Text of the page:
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Now, lest you think that, as per the last post, TDI voyages are overly eggheady, we wish — with this post — to assure you this is decidedly not the case. We have blood pumping through our veins too.  And since we’re all mature adults here, we can let you in on a secret. We normally don’t publish this in the brochure, but as a special, optional extra available only on our Historic Cities of the Sea, Mediterranean Music FestivalJourney of Aeneas, and Journey of Odysseus voyages — as well as a devious little departure from your kids on board Voyage to the Lands of Gods and Heroes

we can take you to a brothel.

Don’t worry. This brothel’s been out of service for 1,928 years. After painstaking restorations, ancient Pompeii’s brothel was opened to tourists in 2006. Known as the Lupanare (after the Latin for she-wolf, which was ancient slang for a prostitute) it contains naughty frescoes much, much more salacious than

this one — which we will not show you, but we won’t mind terribly if you peruse them here. “It’s like a menu,” is what the tour guides like to say. But, according to Spiegel Online, these were highly idealized sexual images; the reality of prostitution in Pompeii was less erotic:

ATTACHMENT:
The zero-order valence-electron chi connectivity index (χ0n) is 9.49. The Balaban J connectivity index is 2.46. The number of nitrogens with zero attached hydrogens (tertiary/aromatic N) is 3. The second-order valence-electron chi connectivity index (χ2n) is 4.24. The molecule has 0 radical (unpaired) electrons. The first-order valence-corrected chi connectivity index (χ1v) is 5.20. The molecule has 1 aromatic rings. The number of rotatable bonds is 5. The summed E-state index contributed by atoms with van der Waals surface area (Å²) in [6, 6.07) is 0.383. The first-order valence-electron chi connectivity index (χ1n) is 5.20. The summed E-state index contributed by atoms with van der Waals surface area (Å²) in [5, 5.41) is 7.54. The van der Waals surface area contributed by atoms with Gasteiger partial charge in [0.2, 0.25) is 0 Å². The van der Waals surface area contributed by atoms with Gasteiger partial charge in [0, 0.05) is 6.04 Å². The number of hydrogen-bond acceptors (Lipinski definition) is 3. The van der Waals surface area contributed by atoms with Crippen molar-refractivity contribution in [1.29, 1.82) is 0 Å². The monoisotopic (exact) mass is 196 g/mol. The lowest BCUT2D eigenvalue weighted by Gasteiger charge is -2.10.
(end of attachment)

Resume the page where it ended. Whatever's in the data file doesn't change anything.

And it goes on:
The windowless chambers where the prostitutes worked were separated from the anteroom only by curtains. Archaeologists discovered marks on the stone blocks that indicate customers didn’t even remove their sandals during sex… “In fact, this place where people went in search of pleasure was probably profoundly joyless.” That’s how an article in the German archaeology journal Abenteuer Archäologie sums up what scientists know about the brothel. “The cramped and uncomfortable chambers, stuffy and blackened by soot from candles, couldn’t have offered any very cultivated form of pleasure,” according to the article.

Pompeii’s prostitutes were mainly slaves of Greek or Oriental origin. But that’s only one reason why they were available so cheaply. Former slaves often continued to work in the sex trade. They hadn’t been trained in any other profession, and so they often had no real alternative. And not all women who worked as prostitutes were slaves. Customers had all sorts of women to choose from, and this may have helped to keep prices low.

However the London Times article notes that

There was even some evidence that Roman women frequented brothels for sex with male prostitutes.

It is lucky that we can see the more “adult” side of ancient Pompeii. The Times also notes that

Erotic objects found during the 18th and 19th-century excavations were considered so salacious they were kept in a “secret cabinet” at the National Archeological Museum in Naples, to which only those deemed to be of “mature age and respected morals” were admitted. The objects include a statuette of the god Pan copulating with a goat, and numerous phallic symbols, considered by the Romans to be good luck or fertility charms.

In other words, what TDI offers isn’t your grandfather’s Baedeker cruise.